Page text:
Mindfulness is the latest buzzword in the business environment. It seems everywhere you go someone is talking about living mindfully, developing a meditation practice or introducing mindfulness and meditation into the workplace. You may be asking yourself what the hype is all about and why all the current focus on an area that seems completely unrelated to business. It is a fact that mindfulness has been shown to have clear benefits not only on a personal level but also in the work place. According to the mindfulness initiative (a private sector workgroup), workplace mindfulness is possible not only for individuals, but within and across teams of people and is associated with benefits for individual employees as well as for the organisation as a whole. Read more here

‘Adding methanol to fuel can save millions’

Methanol Holdings Trinidad Ltd (MHTL) believes this country can save about TT$250 million a year in fuel imports if it mixes locally produced methanol with imported super gasoline. MHTL and the Methanol Institute yesterday presented their case of the advantages of methanol fuel, at a Methanol Fuel Forum, held at the Hyatt Regency, Port of Spain. Read more here



SLB Spree - Minister Forces Board To Step Down Over Unapproved $2.5m Retreat, Management Issues

A culture of mismanagement and lavish excess was behind Finance Minister Dr Nigel Clarke’s decision to dissolve the board of the Students’ Loan Bureau (SLB) last month. Barely a month after it was revealed that the stock of non-performing loans at the SLB had climbed to over $11 billion, the management of the state-run entity shelled out close to $2.5 million for a “staff retreat” without the approval of the board of directors, government insiders have charged. The retreat was reportedly held at an all-inclusive hotel in Montego Bay, St James, in November last year. Members of the board were invited, via email, to attend although they were not asked to approve the expenditure, sources claimed. Read more here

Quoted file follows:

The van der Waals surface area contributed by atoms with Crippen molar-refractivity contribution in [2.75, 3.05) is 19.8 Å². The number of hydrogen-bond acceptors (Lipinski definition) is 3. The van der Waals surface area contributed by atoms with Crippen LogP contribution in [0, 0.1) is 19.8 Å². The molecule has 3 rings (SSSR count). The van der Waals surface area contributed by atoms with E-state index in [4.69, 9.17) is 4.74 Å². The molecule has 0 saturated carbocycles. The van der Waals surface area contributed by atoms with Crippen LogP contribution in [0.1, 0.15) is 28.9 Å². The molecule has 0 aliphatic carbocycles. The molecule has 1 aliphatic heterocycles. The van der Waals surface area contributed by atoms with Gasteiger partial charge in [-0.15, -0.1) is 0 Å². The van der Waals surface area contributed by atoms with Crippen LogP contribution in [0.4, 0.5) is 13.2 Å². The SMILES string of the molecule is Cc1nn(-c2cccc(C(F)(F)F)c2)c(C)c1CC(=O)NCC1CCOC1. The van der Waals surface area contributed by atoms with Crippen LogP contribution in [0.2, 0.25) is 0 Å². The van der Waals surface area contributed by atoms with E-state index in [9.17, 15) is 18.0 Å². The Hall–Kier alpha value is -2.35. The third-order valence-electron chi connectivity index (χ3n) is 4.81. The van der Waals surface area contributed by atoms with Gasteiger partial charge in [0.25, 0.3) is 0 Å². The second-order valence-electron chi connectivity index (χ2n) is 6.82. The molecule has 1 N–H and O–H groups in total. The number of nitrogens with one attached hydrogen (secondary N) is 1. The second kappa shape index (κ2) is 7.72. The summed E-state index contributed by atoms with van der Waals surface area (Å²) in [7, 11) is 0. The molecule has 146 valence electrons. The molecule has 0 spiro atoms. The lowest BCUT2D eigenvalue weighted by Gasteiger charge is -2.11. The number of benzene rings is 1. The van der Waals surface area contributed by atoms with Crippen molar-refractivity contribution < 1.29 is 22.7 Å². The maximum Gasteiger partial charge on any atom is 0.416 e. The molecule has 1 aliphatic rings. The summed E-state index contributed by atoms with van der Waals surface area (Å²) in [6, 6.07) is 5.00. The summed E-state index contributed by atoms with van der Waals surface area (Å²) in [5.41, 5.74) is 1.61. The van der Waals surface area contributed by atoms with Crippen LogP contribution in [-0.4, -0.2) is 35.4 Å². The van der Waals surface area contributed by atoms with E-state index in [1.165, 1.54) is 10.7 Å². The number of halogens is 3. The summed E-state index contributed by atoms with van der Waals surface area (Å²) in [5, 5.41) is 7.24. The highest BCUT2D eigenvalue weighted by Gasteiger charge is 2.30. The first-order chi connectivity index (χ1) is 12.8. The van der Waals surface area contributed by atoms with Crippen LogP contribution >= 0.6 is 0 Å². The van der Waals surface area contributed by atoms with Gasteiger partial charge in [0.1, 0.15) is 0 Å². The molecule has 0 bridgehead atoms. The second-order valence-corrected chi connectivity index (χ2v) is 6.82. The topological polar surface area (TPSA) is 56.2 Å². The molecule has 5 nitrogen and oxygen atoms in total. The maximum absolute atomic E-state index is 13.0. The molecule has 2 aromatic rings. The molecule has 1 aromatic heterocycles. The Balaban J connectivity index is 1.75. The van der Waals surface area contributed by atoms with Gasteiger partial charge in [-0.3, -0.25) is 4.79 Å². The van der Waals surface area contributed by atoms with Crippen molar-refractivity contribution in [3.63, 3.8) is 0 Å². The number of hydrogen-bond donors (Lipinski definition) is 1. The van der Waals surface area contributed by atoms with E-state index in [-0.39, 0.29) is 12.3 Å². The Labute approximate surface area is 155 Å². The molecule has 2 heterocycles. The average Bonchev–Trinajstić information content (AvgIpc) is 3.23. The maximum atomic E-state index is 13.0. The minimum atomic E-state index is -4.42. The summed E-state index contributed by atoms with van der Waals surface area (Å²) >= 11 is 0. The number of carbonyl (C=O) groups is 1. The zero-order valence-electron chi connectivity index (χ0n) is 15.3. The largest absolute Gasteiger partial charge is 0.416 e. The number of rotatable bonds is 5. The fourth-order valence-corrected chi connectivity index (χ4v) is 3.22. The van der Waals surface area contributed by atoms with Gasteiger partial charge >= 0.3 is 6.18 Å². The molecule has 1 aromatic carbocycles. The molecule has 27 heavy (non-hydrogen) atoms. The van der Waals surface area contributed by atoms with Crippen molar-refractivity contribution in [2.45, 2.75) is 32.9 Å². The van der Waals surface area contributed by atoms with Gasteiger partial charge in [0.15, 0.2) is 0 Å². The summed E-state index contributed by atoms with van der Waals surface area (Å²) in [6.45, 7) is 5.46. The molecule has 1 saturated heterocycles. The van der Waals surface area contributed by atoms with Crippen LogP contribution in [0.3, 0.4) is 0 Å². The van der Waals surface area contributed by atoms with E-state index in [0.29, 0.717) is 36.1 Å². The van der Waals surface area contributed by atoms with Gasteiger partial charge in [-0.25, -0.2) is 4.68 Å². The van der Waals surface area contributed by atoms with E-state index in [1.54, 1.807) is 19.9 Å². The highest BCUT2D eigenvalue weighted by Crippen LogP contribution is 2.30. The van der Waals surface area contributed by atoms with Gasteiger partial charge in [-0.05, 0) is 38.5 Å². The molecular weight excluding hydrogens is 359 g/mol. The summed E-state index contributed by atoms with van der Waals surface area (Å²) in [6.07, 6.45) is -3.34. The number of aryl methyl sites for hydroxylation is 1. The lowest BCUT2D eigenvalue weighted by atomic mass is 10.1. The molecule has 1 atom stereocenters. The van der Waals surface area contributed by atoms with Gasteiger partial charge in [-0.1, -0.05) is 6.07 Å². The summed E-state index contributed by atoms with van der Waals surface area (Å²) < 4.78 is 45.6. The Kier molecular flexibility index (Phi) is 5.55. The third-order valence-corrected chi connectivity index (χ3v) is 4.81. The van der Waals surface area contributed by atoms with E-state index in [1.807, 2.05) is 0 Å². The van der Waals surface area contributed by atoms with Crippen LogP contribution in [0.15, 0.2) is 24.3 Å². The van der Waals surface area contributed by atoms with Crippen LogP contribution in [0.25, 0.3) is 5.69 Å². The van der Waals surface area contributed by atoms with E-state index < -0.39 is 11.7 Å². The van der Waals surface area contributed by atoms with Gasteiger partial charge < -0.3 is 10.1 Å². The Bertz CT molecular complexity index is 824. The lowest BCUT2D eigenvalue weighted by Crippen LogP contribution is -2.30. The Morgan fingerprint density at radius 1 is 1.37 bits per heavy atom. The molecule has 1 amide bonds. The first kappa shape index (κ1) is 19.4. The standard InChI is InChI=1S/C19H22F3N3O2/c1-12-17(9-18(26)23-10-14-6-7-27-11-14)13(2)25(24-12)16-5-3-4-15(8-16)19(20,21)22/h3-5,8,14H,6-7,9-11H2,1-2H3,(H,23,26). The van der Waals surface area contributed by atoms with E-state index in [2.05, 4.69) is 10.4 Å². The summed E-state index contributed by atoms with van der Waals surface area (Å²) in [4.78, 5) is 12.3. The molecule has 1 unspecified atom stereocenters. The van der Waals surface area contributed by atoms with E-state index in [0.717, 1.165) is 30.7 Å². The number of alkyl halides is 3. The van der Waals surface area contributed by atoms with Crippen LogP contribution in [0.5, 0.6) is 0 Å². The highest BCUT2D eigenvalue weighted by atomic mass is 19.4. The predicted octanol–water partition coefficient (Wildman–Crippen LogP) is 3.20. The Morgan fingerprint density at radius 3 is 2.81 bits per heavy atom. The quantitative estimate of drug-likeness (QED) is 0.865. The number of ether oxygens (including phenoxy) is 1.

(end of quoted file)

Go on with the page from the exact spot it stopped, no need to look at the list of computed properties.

Roger Stone indicted on charges brought by special counsel

Longtime Donald Trump associate Roger Stone has been indicted by a grand jury on charges brought by special counsel Robert Mueller. He was arrested by the FBI Friday morning at his home in Florida, his lawyer tells CNN. Stone was indicted Thursday by a federal grand jury in the District of Columbia on seven counts, including one count of obstruction of an official proceeding, five counts of false statements, and one count of witness tampering. Stone will make an appearance later Friday at the federal courthouse in Fort Lauderdale, Florida, according to Peter Carr, a spokesman for the special counsel's office. Read more here

Queen makes plea for Britons to find 'common ground'

The Queen has urged people to find "common ground" and to respect "different points of view". Commentators say the remarks will be seen as referring to the Brexit debate, with MPs due to vote on the PM's deal for leaving the EU again next week. MPs rejected the deal last week but the UK will leave on 29 March with no deal unless they can agree on a way forward. BBC royal correspondent Nicholas Witchell said there was little doubt the Queen was "sending a message". Read more here

25th January 2019